The farrowing crate poses a welfare dilemma; the restriction of sow movement interferes with the performance of species-specific behaviours such as nest-building, orientation, exploration and communication with the piglets and leads to increased physiological stress. However, allowing the sow more freedom to perform motivated behaviours often results in increased crushing of piglets and hence a piglet welfare problem. Although alternative farrowing systems exist, a major barrier to the uptake of these systems is that they must deliver acceptable levels of piglet mortality. Research efforts have led to successful development of loose farrowing systems delivering high performance and high welfare. The key to success has been recognising that allowing the display of species-typical behaviours contributes to the biological fitness of the animal, which encompasses important economic performance parameters including number of offspring produced, viability of offspring and maternal rearing ability. Further welfare challenges have developed as sows have been subject to genetic selection pressure for leanness and prolificacy. A more balanced equation where the cost of maternal investment (for instance shoulder lesions, loss of body condition, lower residual reproductive output and thus shorter longevity) is balanced against the increase in the number of piglets born and weaned, is needed as a basis for breeding programs. Therefore system design optimisation must be accompanied by optimisation of both human inputs (i.e., through augmentation of management) and animal inputs (i.e., through appropriate genetic selection strategies).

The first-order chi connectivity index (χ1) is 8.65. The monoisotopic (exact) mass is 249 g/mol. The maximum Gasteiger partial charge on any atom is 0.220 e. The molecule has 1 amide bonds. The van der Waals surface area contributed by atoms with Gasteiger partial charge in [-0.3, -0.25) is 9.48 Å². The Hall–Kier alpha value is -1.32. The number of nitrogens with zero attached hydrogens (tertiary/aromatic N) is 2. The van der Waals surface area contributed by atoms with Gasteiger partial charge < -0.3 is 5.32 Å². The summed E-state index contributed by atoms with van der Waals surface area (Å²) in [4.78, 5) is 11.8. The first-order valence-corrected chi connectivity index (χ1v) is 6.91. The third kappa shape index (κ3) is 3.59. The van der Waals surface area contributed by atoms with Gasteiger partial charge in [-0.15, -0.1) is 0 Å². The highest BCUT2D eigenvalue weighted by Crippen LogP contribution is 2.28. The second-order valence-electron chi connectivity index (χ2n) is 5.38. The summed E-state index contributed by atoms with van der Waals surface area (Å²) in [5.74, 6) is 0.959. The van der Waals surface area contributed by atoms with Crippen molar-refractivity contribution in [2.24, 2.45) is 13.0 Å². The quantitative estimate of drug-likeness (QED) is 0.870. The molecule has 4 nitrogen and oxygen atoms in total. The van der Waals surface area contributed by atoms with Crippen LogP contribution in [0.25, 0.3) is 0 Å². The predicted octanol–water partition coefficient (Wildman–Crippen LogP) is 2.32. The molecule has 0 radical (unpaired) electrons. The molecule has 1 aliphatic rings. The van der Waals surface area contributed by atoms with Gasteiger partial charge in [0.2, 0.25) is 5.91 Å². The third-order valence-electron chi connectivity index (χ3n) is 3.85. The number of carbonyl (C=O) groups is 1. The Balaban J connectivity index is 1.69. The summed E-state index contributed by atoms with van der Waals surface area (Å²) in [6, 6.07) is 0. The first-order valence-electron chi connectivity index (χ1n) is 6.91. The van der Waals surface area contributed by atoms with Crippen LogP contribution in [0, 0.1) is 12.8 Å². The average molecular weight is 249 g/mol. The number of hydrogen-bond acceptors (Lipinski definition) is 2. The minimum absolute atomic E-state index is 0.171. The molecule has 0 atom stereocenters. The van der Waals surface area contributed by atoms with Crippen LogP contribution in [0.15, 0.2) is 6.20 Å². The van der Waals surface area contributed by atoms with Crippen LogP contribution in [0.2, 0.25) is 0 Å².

|Title of host publication||Advances in Pig Welfare|
|Number of pages||45|
|Publication status||Print publication - 2018|
Bibliographical note© 2017 Elsevier Ltd. All rights reserved.
- Free farrowing
- Genetic selection
- Maternal behaviour
- Piglet survival